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  • Chris Sobey

Boxing


A huge weekend of world championship boxing ahead with the eagerly awaited rematch for the WBA (Super), IBF, WBO and IBO Heavyweight World Boxing belts between former champion and Olympic Gold medalist Anthony Joshua and late replacement Andy Ruiz Junior, who caused one of the biggest upsets in boxing history when he stopped a concussed 1/50 shot Joshua in the seventh round at Maddison Square Gardens back in June earlier this year. Joshua was being billed as the next huge world heavyweight boxing star prior to his shock defeat and his pre-match odds back in June of 1/50 reflected that overwhelming optimism.

However, six months on and that optimism has almost vanished as the Ruiz fight reminded all the experts that Joshua is far from the finished article, he has a suspect chin and defence, his tactics and/or ring smarts are questionable and most worryingly, he doesn’t seem to handle the pressure of the big occasion well and goes from being a confident, self-assured, deadly and elite athlete when in training, to a quiet, timid and seemingly overwhelmed individual when at press conferences and in the ring.

This is by far the biggest fight of Joshua’s career with his reputation and potentially career on the line. It’s fair to say that Joshua was unfortunate the way things turned out last time and with hindsight if something like this happens again I’m sure he’d think long and hard about not fighting, as Ruiz reminded everyone that a fighter in his position who can box and hit hard has far less to lose, which makes them extremely dangerous. When it came to fight time, you could see the pressure and expectation was starting to weigh far more heavily on Joshua’s big shoulders than Ruiz. If Joshua was in a constant state of anxiety in the build up to the fight and during it, he will have drained energy much quicker than Ruiz, add to that a potential concussion, for which the fight should have been stopped a lot earlier and it all became too overwhelming for an exhausted Joshua, who was courageous and humble in defeat. Hopefully, that experience will serve Joshua well tomorrow night and he will use it as motivation to gain revenge for his embarrassing defeat.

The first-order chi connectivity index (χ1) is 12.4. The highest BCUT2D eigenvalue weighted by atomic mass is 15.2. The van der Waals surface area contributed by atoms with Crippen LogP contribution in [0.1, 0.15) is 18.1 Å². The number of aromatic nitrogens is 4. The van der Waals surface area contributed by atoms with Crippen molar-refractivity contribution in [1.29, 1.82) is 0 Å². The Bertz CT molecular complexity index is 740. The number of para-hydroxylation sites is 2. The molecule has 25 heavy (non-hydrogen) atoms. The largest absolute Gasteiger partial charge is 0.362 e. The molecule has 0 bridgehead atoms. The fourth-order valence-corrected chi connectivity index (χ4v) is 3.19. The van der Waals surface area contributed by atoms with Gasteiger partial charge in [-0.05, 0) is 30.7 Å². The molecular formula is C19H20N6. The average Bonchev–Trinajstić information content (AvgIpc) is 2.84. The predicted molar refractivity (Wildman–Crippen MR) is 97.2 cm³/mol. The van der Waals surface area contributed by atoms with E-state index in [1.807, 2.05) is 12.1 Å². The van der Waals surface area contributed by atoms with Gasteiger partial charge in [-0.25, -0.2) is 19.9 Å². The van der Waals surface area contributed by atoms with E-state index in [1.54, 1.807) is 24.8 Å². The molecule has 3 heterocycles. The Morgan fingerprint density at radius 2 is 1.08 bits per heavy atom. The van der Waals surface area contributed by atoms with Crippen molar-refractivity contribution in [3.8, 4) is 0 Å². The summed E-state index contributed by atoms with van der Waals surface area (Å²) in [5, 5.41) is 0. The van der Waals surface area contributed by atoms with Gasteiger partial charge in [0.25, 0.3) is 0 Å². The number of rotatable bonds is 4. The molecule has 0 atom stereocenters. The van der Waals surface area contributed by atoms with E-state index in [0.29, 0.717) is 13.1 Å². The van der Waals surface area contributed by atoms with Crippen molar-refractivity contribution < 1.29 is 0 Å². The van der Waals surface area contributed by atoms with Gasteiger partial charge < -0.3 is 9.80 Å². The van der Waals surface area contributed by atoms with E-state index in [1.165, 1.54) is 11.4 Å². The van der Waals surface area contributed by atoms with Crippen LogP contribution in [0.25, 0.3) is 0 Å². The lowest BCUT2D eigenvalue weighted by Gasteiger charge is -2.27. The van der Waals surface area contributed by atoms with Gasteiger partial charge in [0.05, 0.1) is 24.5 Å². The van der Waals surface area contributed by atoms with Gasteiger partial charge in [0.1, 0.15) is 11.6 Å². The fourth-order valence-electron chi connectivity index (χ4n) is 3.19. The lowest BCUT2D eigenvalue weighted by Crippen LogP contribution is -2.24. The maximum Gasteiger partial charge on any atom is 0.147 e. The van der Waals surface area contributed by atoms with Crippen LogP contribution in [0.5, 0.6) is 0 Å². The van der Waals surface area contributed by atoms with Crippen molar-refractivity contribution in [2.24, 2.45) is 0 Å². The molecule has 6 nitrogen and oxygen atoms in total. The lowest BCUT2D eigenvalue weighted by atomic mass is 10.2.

If Joshua is going to exact revenge, he will need to produce the performance of his life tomorrow night if he’s going to win his confidence and self-belief back and that of his fans and the boxing community in general, because anything less than an early rounds emphatic win, will only leave more doubts, concerns and questions from fans and the boxing community as a whole. It will be a real shame if Joshua hasn’t got what it takes to become a unanimous world heavyweight champion and he ends up going down the same road as British Olympic Super Heavyweight Gold Medal winner, Audley Harrison.

As mentioned earlier I think Joshua needs to use all his attributes and superior power to his advantage and end the fight as soon as possible. If he decides to play it cagey, is to cautious and slow to get in to the fight, it will be a sign nerves are getting the better of him and if this occurs again it could be game over for Joshua as you drain energy much quicker when you are in a constant state of anxiety, which could hand the advantage to Ruiz if the fight goes the distance, which I think it will, as he’s already proven he’s capable of hurting and finishing Joshua when the British champion is physically and mentally on the ropes, figuratively speaking.


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